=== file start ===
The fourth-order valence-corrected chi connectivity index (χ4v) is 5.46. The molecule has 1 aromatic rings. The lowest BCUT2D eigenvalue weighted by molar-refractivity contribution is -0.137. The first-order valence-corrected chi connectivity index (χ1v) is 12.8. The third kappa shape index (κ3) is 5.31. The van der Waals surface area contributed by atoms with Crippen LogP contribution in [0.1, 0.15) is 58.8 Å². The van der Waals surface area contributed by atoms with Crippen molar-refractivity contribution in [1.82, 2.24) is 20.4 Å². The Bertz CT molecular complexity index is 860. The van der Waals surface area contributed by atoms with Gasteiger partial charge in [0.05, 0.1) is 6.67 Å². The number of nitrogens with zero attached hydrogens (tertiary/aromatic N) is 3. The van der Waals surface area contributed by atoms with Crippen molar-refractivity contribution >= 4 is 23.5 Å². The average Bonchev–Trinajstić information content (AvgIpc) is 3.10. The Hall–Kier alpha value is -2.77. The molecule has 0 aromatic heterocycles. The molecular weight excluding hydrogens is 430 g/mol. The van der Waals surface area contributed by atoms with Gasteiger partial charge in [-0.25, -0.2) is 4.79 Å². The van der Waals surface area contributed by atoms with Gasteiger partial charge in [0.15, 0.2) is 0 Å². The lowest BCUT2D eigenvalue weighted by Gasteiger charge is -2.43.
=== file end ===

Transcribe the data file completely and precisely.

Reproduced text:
The fourth-order valence-corrected chi connectivity index (χ4v) is 5.46. The molecule has 1 aromatic rings. The lowest BCUT2D eigenvalue weighted by molar-refractivity contribution is -0.137. The first-order valence-corrected chi connectivity index (χ1v) is 12.8. The third kappa shape index (κ3) is 5.31. The van der Waals surface area contributed by atoms with Crippen LogP contribution in [0.1, 0.15) is 58.8 Å². The van der Waals surface area contributed by atoms with Crippen molar-refractivity contribution in [1.82, 2.24) is 20.4 Å². The Bertz CT molecular complexity index is 860. The van der Waals surface area contributed by atoms with Gasteiger partial charge in [0.05, 0.1) is 6.67 Å². The number of nitrogens with zero attached hydrogens (tertiary/aromatic N) is 3. The van der Waals surface area contributed by atoms with Crippen molar-refractivity contribution >= 4 is 23.5 Å². The average Bonchev–Trinajstić information content (AvgIpc) is 3.10. The Hall–Kier alpha value is -2.77. The molecule has 0 aromatic heterocycles. The molecular weight excluding hydrogens is 430 g/mol. The van der Waals surface area contributed by atoms with Gasteiger partial charge in [-0.25, -0.2) is 4.79 Å². The van der Waals surface area contributed by atoms with Gasteiger partial charge in [0.15, 0.2) is 0 Å². The lowest BCUT2D eigenvalue weighted by Gasteiger charge is -2.43.